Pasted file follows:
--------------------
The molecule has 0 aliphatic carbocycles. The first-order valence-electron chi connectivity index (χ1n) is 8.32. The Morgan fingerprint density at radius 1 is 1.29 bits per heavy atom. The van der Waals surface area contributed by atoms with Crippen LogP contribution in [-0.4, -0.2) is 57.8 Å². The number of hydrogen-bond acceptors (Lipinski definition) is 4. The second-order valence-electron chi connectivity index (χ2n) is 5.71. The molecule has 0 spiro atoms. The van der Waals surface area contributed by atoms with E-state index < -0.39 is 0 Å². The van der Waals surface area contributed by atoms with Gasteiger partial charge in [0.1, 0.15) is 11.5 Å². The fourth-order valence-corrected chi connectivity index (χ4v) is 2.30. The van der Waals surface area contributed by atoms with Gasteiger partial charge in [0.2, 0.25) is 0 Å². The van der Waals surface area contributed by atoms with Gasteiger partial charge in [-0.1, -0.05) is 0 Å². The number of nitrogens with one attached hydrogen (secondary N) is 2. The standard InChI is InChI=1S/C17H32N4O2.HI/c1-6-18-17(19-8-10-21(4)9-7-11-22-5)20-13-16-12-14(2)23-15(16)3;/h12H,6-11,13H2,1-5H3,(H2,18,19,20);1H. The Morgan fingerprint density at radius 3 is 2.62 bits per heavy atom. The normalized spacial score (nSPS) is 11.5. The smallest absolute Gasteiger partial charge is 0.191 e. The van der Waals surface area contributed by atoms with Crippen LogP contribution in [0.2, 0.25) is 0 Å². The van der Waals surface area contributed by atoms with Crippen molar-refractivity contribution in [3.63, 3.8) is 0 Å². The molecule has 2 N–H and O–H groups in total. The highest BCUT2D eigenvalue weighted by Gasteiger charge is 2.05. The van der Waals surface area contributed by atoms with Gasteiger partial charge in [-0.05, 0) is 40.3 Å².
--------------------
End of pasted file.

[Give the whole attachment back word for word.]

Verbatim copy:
The molecule has 0 aliphatic carbocycles. The first-order valence-electron chi connectivity index (χ1n) is 8.32. The Morgan fingerprint density at radius 1 is 1.29 bits per heavy atom. The van der Waals surface area contributed by atoms with Crippen LogP contribution in [-0.4, -0.2) is 57.8 Å². The number of hydrogen-bond acceptors (Lipinski definition) is 4. The second-order valence-electron chi connectivity index (χ2n) is 5.71. The molecule has 0 spiro atoms. The van der Waals surface area contributed by atoms with E-state index < -0.39 is 0 Å². The van der Waals surface area contributed by atoms with Gasteiger partial charge in [0.1, 0.15) is 11.5 Å². The fourth-order valence-corrected chi connectivity index (χ4v) is 2.30. The van der Waals surface area contributed by atoms with Gasteiger partial charge in [0.2, 0.25) is 0 Å². The van der Waals surface area contributed by atoms with Gasteiger partial charge in [-0.1, -0.05) is 0 Å². The number of nitrogens with one attached hydrogen (secondary N) is 2. The standard InChI is InChI=1S/C17H32N4O2.HI/c1-6-18-17(19-8-10-21(4)9-7-11-22-5)20-13-16-12-14(2)23-15(16)3;/h12H,6-11,13H2,1-5H3,(H2,18,19,20);1H. The Morgan fingerprint density at radius 3 is 2.62 bits per heavy atom. The normalized spacial score (nSPS) is 11.5. The smallest absolute Gasteiger partial charge is 0.191 e. The van der Waals surface area contributed by atoms with Crippen LogP contribution in [0.2, 0.25) is 0 Å². The van der Waals surface area contributed by atoms with Crippen molar-refractivity contribution in [3.63, 3.8) is 0 Å². The molecule has 2 N–H and O–H groups in total. The highest BCUT2D eigenvalue weighted by Gasteiger charge is 2.05. The van der Waals surface area contributed by atoms with Gasteiger partial charge in [-0.05, 0) is 40.3 Å².